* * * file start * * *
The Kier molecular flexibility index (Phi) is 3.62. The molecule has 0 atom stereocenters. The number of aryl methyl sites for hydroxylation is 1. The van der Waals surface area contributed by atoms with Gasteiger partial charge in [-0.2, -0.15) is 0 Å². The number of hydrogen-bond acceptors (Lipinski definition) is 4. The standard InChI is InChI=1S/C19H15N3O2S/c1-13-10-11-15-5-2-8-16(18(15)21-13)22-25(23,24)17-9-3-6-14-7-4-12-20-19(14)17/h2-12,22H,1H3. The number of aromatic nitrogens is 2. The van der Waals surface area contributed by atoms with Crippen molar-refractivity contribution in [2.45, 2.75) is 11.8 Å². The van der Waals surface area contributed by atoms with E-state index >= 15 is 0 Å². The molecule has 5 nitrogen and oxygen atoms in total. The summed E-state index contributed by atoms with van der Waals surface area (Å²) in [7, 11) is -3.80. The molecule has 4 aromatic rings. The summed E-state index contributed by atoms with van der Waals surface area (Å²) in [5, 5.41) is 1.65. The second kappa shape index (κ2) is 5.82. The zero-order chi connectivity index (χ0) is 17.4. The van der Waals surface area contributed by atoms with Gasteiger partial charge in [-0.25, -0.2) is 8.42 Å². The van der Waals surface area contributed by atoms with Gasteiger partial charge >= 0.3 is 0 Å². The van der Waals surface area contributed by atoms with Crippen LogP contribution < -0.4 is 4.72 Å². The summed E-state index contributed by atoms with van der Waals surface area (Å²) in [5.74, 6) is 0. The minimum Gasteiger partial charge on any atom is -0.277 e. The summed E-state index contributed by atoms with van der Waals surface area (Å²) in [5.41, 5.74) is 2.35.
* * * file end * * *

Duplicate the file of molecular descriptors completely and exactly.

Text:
The Kier molecular flexibility index (Phi) is 3.62. The molecule has 0 atom stereocenters. The number of aryl methyl sites for hydroxylation is 1. The van der Waals surface area contributed by atoms with Gasteiger partial charge in [-0.2, -0.15) is 0 Å². The number of hydrogen-bond acceptors (Lipinski definition) is 4. The standard InChI is InChI=1S/C19H15N3O2S/c1-13-10-11-15-5-2-8-16(18(15)21-13)22-25(23,24)17-9-3-6-14-7-4-12-20-19(14)17/h2-12,22H,1H3. The number of aromatic nitrogens is 2. The van der Waals surface area contributed by atoms with Crippen molar-refractivity contribution in [2.45, 2.75) is 11.8 Å². The van der Waals surface area contributed by atoms with E-state index >= 15 is 0 Å². The molecule has 5 nitrogen and oxygen atoms in total. The summed E-state index contributed by atoms with van der Waals surface area (Å²) in [7, 11) is -3.80. The molecule has 4 aromatic rings. The summed E-state index contributed by atoms with van der Waals surface area (Å²) in [5, 5.41) is 1.65. The second kappa shape index (κ2) is 5.82. The zero-order chi connectivity index (χ0) is 17.4. The van der Waals surface area contributed by atoms with Gasteiger partial charge in [-0.25, -0.2) is 8.42 Å². The van der Waals surface area contributed by atoms with Gasteiger partial charge >= 0.3 is 0 Å². The van der Waals surface area contributed by atoms with Crippen LogP contribution < -0.4 is 4.72 Å². The summed E-state index contributed by atoms with van der Waals surface area (Å²) in [5.74, 6) is 0. The minimum Gasteiger partial charge on any atom is -0.277 e. The summed E-state index contributed by atoms with van der Waals surface area (Å²) in [5.41, 5.74) is 2.35.